While most skin cancers are not connected to hereditary, skin cancer is more common for individuals who have poor pigment, which is an inherited condition.
There is a plethora of treatments available to skin cancer patients, and the therapy choice is strongly linked to size and location of the tumor. Some examples include:
Creams, solutions, and gels are used to stimulate an individual’s immune system which interferes with the skin cancer. At times, some patients may experience side effects due to topical treatments that include irritation, redness, and inflammation.
Electrodessication and Curettage (EDC)
A local anesthetic is used to numb the tumor area, and a sharp instrument is used to scrape it away. This treatment is relatively inexpensive, easy, and fast; however, the scar left behind isn’t pleasant and the rate of recurrence can be up to 15 percent.
The tumor’s area is numbed with an anesthetic, and a portion of the tissue (including the tumor) is removed. This treatment gives a patient a cure rate of more than 90 percent, with a scar that is a bit come aesthetically pleasing than the above treatment; however, this option is more expensive and a bit more complicated.
Mohs Micrographic Surgery
A surgeon removes the tumor, along with a small margin of tissue, which is immediately evaluated for residual microscopic tumor involvement and re-assessed. The cycle above continues until a tumor is not visible. While this is more expensive and complicated, it is the treatment used for tumors where the preservation of normal tissue is essential.
A patient will undergo about 10 to 15 sessions where a high dose of radiation is delivered to the tumor and some surrounding skin. This treatment involves no cutting, but is expensive and the area treated cannot be tested to make sure the tumor in its entirety, is gone. Radiation scars tend to look worse over time, as well.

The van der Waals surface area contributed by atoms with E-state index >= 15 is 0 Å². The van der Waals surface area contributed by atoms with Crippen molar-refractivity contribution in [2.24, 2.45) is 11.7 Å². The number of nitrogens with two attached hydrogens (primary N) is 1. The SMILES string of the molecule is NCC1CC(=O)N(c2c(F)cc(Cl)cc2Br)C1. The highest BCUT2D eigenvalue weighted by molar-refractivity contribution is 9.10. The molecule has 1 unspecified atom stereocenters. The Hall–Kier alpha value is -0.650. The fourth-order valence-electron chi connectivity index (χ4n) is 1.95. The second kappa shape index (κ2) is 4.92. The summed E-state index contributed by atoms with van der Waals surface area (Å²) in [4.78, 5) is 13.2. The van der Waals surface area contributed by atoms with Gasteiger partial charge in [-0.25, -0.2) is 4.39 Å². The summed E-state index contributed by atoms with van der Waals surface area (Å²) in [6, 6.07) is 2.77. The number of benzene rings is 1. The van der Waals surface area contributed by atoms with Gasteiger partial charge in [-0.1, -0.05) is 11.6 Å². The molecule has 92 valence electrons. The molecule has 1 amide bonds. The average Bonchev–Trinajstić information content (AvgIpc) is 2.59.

This is a treatment where skin cancer tissue is destroyed by freezing.
Photodynamic Therapy (PDT)
Medication and a blue light is used in this treatment to destroy cancer tissues within the skin.
This treatment destroys lesions by vaporizing the top layer of the skin.
Some skin cancer patients opt for oral medications such as sonidegib (Odomzo) and vismodegib (Erivedge).
Individual’s who have increased exposure to UV rays also increase their risks around skin cancer. While sunlight is the main source of UVs, there are ways people can still enjoy fun in the sun, but remain protected. They are:
- Use sunscreen while outdoors, ensure to read the label of the sunscreen before applying, and re-apply every two hours.
- Don’t forget your lips and face when it comes to sunscreen protection.
- Wear a hat while out in the sun to protect your scalp, and offer some shade to your face.
- Put on sunglasses to protect your eyes while out in the sun, and the skin around them.
- If you are by a pool or beach, put on a wrap or a t-shirt to protect your body from those UV rays.
- Finds some shade and take a break from the sun while still outdoors.
Last, but not least, may people turn to tanning beds for that perfect-looking golden-brown tan, and feel this form of UV rays is not harmless. Still, most health organizations and skin doctors agree that tanning beds can increase that UV exposure and have been liked around enhanced chances of melanoma.